When the COVID-19 crisis became a local – and international – emergency in early March, White Rock-South Surrey Meals On Wheels’ Pat Patton feared the worst for the program.
“We lost 90 per cent of our volunteers in one fell swoop,” she said, adding that many of them had age-related concerns, or needed to put family priorities first.
“Usually we have about 25 people driving,” the program’s affable, long-serving local co-ordinator said.
“When COVID hit we were down to about five.”
Patton said she worried that it would be impossible to continue the service, which delivers low-cost, dietician-supervised meals three times a week to an average of 60 shut-ins, seniors and limited-mobility clients in a territory ranging from Crescent Beach eastward to 184 Street, and from Zero Avenue north to 40 Avenue.
She pointed out the service – which started in White Rock in 1972, second in the Lower Mainland after New Westminster – has always been about more than meals.
For many clients, who can range in age from their teens to the early 100s, it may be the only human contact they have during the day.
“Most of our clients are isolated – they’ve been isolated for a long time,” she noted, adding that a mandatory quarantine – even if people were unlikely to venture out – has placed an even further burden on morale and mental health.
As it turns out, she needn’t have worried.
“The community stepped in,” she said.
In fact, almost as soon as word got out that drivers were in short supply, Patton said, she experienced an influx of calls from caring new faces wanting to volunteer, many of them wanting to make a useful contribution to the community while in a forced absence from work.
“One call led to another, and with their wonderful help, Meals On Wheels did not miss even one delivery day,” she said. “It’s amazing how quickly people settled into the new routine.”
In addition to the newcomers, long-time volunteers stepped up their own participation in the Monday-Wednesday-Friday operation, some driving as many as three shifts a week.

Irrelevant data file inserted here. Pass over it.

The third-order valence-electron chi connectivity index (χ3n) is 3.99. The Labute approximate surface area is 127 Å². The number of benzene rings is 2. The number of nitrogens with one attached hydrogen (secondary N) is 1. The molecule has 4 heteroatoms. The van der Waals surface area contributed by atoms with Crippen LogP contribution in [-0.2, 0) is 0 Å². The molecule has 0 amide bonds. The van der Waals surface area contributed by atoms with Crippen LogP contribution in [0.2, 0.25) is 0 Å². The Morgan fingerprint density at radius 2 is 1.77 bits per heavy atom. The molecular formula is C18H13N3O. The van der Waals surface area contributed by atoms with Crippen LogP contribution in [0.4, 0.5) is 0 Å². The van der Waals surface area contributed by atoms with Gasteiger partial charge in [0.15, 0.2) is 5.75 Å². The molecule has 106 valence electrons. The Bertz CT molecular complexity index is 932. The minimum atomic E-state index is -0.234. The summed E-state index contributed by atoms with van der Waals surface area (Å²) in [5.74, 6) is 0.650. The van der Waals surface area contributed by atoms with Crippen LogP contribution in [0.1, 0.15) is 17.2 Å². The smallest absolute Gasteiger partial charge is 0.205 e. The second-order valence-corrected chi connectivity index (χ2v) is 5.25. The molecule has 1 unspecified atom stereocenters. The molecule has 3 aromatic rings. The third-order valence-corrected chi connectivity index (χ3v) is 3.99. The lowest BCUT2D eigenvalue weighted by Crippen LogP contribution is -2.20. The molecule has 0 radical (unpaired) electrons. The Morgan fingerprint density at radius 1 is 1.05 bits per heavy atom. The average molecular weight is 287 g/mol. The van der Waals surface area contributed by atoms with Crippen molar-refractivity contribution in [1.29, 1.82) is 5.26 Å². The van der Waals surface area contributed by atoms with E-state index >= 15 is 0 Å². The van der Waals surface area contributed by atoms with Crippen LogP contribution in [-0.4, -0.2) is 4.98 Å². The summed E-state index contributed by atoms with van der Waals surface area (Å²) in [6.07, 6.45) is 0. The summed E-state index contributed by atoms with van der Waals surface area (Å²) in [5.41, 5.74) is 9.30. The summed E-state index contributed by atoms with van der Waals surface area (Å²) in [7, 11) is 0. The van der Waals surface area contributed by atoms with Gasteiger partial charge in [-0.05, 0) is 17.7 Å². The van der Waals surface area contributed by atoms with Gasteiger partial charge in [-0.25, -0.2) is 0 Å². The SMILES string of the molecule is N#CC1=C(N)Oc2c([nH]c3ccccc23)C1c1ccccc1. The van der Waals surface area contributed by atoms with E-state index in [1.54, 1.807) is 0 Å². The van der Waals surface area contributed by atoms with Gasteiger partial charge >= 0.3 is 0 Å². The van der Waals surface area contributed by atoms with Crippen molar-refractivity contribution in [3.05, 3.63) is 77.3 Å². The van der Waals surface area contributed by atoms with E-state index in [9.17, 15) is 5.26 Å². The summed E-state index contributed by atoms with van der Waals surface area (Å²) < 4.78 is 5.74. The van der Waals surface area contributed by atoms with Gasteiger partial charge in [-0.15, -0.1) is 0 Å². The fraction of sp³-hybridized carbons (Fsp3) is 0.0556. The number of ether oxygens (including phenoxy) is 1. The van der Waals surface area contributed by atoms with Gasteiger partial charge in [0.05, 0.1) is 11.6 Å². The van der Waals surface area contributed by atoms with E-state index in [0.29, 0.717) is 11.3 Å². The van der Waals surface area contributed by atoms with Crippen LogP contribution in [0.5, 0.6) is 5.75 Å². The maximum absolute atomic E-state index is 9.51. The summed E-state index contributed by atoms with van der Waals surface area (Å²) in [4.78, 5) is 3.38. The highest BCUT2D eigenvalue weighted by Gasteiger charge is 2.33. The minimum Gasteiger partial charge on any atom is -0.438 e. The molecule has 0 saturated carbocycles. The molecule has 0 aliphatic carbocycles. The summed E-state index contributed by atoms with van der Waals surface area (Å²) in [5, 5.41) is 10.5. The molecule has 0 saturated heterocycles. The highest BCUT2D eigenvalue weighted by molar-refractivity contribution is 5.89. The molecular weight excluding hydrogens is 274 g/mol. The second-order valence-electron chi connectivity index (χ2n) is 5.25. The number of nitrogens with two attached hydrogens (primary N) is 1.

And while Patton said she was concerned about another hiccup as quarantined workers began to return to work last month, some of her original volunteers are now returning to drive again.
Another worry was that the program’s meal provider – the Evergreen Campus of Care in White Rock – might be forced to terminate the arrangement due to the pandemic, Patton said.
It’s with gratitude to Evergreen staff that she notes that never happened.
“Safety protocols were swiftly put in place and followed to a ‘T’,” she said. “We have no contact with the residents and work from a semi-isolated corridor with the few staff we see, fully protected with gowns, masks and gloves, and an endless supply of hand-sanitizer.”
There’s something about the connection forged with clients on the carefully-worked-out routes that gets under the skin, volunteers agreed recently, as they turned up shortly before 11 a.m. to pick up meals at Evergreen for a Wednesday shift.
Under pandemic restrictions, meals are left for clients in carrier-bagged insulated containers on doorsteps, or, in case of the severely mobility-challenged, entrance to units is done as smoothly and swiftly as possible, with proper social distancing to protect both clients and volunteers.
“But quite often we do spend two or three minutes with them,” Wednesday captain Ray Mallory – a five-year volunteer – said, adding that it also serves as a safety check on clients.
“The visit is quite as important as the meal. People look forward to you showing up, and drivers get to know the routes and the regulars. If somebody isn’t on the list for a meal that day, you say ‘how come?’
“You do develop friendships – you get close to people,” Patton commented.
Jane Finley, one of the newer volunteers, said she marvels at the variety of clients one meets – and how fond one becomes of them.
“It’s a pretty cool thing to do – and we get as much out of it as we put in,” she said.
Patton, who started as a volunteer in 1983 and became co-ordinator 20 years ago, said she feels as though working for the program is virtually in her blood.
“I didn’t have a choice – it’s almost a family business,” she laughed. “My aunt started doing it in London after the Second World War, and my mother did it in Melbourne, Australia.
“And when I arrived in White Rock in the early ’80s, there it was – in an ad in Peace Arch News.”
And even though numbers are fairly stable at present, there will always be a need for new volunteers as circumstances change, she added.
For more information on Meals On Wheels, or becoming a volunteer, call 604-541-6325 or visit the website at whiterockmealsonwheels.com
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